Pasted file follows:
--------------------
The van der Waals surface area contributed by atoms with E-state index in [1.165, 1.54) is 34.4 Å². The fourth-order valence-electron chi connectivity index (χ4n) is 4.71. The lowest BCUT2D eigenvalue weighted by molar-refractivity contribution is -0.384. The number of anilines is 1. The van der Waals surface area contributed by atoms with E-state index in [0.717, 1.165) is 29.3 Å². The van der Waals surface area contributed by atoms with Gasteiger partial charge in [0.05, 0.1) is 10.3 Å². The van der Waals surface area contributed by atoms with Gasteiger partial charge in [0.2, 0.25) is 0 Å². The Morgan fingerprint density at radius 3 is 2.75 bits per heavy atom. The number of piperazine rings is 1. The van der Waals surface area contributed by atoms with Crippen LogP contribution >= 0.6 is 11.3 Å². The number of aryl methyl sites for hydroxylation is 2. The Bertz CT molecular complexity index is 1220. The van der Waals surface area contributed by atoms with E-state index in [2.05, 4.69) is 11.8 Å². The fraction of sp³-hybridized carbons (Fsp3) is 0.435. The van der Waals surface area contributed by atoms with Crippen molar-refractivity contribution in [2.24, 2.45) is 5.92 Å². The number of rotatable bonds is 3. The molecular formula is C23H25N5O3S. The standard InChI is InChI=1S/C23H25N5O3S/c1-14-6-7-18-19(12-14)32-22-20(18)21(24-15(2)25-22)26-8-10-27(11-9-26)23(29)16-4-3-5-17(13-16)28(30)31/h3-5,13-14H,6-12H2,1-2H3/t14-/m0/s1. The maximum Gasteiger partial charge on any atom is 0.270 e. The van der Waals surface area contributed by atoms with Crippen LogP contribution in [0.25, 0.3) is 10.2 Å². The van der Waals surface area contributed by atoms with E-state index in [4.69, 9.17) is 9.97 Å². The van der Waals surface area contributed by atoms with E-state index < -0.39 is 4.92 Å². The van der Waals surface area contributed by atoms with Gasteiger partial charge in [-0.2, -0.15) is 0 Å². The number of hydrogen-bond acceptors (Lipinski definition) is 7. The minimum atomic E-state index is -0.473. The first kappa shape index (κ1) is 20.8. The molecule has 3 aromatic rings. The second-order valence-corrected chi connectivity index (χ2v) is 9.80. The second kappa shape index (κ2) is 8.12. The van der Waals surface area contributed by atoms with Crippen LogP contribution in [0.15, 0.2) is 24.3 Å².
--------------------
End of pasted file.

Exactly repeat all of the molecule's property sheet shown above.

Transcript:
The van der Waals surface area contributed by atoms with E-state index in [1.165, 1.54) is 34.4 Å². The fourth-order valence-electron chi connectivity index (χ4n) is 4.71. The lowest BCUT2D eigenvalue weighted by molar-refractivity contribution is -0.384. The number of anilines is 1. The van der Waals surface area contributed by atoms with E-state index in [0.717, 1.165) is 29.3 Å². The van der Waals surface area contributed by atoms with Gasteiger partial charge in [0.05, 0.1) is 10.3 Å². The van der Waals surface area contributed by atoms with Gasteiger partial charge in [0.2, 0.25) is 0 Å². The Morgan fingerprint density at radius 3 is 2.75 bits per heavy atom. The number of piperazine rings is 1. The van der Waals surface area contributed by atoms with Crippen LogP contribution >= 0.6 is 11.3 Å². The number of aryl methyl sites for hydroxylation is 2. The Bertz CT molecular complexity index is 1220. The van der Waals surface area contributed by atoms with E-state index in [2.05, 4.69) is 11.8 Å². The fraction of sp³-hybridized carbons (Fsp3) is 0.435. The van der Waals surface area contributed by atoms with Crippen molar-refractivity contribution in [2.24, 2.45) is 5.92 Å². The number of rotatable bonds is 3. The molecular formula is C23H25N5O3S. The standard InChI is InChI=1S/C23H25N5O3S/c1-14-6-7-18-19(12-14)32-22-20(18)21(24-15(2)25-22)26-8-10-27(11-9-26)23(29)16-4-3-5-17(13-16)28(30)31/h3-5,13-14H,6-12H2,1-2H3/t14-/m0/s1. The maximum Gasteiger partial charge on any atom is 0.270 e. The van der Waals surface area contributed by atoms with Crippen LogP contribution in [0.25, 0.3) is 10.2 Å². The van der Waals surface area contributed by atoms with E-state index in [4.69, 9.17) is 9.97 Å². The van der Waals surface area contributed by atoms with E-state index < -0.39 is 4.92 Å². The van der Waals surface area contributed by atoms with Gasteiger partial charge in [-0.2, -0.15) is 0 Å². The number of hydrogen-bond acceptors (Lipinski definition) is 7. The minimum atomic E-state index is -0.473. The first kappa shape index (κ1) is 20.8. The molecule has 3 aromatic rings. The second-order valence-corrected chi connectivity index (χ2v) is 9.80. The second kappa shape index (κ2) is 8.12. The van der Waals surface area contributed by atoms with Crippen LogP contribution in [0.15, 0.2) is 24.3 Å².